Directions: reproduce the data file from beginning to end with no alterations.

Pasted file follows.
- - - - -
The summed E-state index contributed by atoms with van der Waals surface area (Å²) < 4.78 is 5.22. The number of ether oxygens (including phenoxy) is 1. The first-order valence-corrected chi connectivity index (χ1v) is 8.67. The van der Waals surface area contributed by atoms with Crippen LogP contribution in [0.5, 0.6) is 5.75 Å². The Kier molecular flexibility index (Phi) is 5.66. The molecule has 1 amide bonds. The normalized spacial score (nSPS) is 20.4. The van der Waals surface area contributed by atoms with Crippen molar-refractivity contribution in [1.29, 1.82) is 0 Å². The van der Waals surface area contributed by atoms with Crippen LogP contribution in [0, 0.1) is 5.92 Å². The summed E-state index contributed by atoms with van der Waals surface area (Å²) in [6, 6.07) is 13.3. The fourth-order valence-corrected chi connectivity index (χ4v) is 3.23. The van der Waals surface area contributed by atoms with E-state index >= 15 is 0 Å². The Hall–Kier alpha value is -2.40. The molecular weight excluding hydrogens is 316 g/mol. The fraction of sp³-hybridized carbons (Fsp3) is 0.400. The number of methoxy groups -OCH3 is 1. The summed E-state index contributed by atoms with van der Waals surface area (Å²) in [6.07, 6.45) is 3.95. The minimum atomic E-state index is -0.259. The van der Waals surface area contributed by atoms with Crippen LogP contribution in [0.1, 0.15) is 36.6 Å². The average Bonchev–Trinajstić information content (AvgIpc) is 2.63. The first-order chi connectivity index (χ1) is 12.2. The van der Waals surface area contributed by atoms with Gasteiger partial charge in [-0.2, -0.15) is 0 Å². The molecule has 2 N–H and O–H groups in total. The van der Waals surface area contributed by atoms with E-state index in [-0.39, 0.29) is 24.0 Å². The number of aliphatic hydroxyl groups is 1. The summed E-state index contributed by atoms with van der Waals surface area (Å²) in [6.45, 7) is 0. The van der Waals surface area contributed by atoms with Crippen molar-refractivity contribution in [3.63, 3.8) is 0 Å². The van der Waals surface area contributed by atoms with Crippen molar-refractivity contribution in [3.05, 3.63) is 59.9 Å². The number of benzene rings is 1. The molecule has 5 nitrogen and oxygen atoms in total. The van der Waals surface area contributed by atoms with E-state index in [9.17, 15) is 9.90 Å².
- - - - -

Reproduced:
The summed E-state index contributed by atoms with van der Waals surface area (Å²) < 4.78 is 5.22. The number of ether oxygens (including phenoxy) is 1. The first-order valence-corrected chi connectivity index (χ1v) is 8.67. The van der Waals surface area contributed by atoms with Crippen LogP contribution in [0.5, 0.6) is 5.75 Å². The Kier molecular flexibility index (Phi) is 5.66. The molecule has 1 amide bonds. The normalized spacial score (nSPS) is 20.4. The van der Waals surface area contributed by atoms with Crippen molar-refractivity contribution in [1.29, 1.82) is 0 Å². The van der Waals surface area contributed by atoms with Crippen LogP contribution in [0, 0.1) is 5.92 Å². The summed E-state index contributed by atoms with van der Waals surface area (Å²) in [6, 6.07) is 13.3. The fourth-order valence-corrected chi connectivity index (χ4v) is 3.23. The van der Waals surface area contributed by atoms with E-state index >= 15 is 0 Å². The Hall–Kier alpha value is -2.40. The molecular weight excluding hydrogens is 316 g/mol. The fraction of sp³-hybridized carbons (Fsp3) is 0.400. The number of methoxy groups -OCH3 is 1. The summed E-state index contributed by atoms with van der Waals surface area (Å²) in [6.07, 6.45) is 3.95. The minimum atomic E-state index is -0.259. The van der Waals surface area contributed by atoms with Crippen LogP contribution in [0.1, 0.15) is 36.6 Å². The average Bonchev–Trinajstić information content (AvgIpc) is 2.63. The first-order chi connectivity index (χ1) is 12.2. The van der Waals surface area contributed by atoms with Gasteiger partial charge in [-0.2, -0.15) is 0 Å². The molecule has 2 N–H and O–H groups in total. The van der Waals surface area contributed by atoms with E-state index in [-0.39, 0.29) is 24.0 Å². The number of aliphatic hydroxyl groups is 1. The summed E-state index contributed by atoms with van der Waals surface area (Å²) in [6.45, 7) is 0. The van der Waals surface area contributed by atoms with Crippen molar-refractivity contribution in [3.63, 3.8) is 0 Å². The van der Waals surface area contributed by atoms with Crippen molar-refractivity contribution in [3.05, 3.63) is 59.9 Å². The number of benzene rings is 1. The molecule has 5 nitrogen and oxygen atoms in total. The van der Waals surface area contributed by atoms with E-state index in [9.17, 15) is 9.90 Å².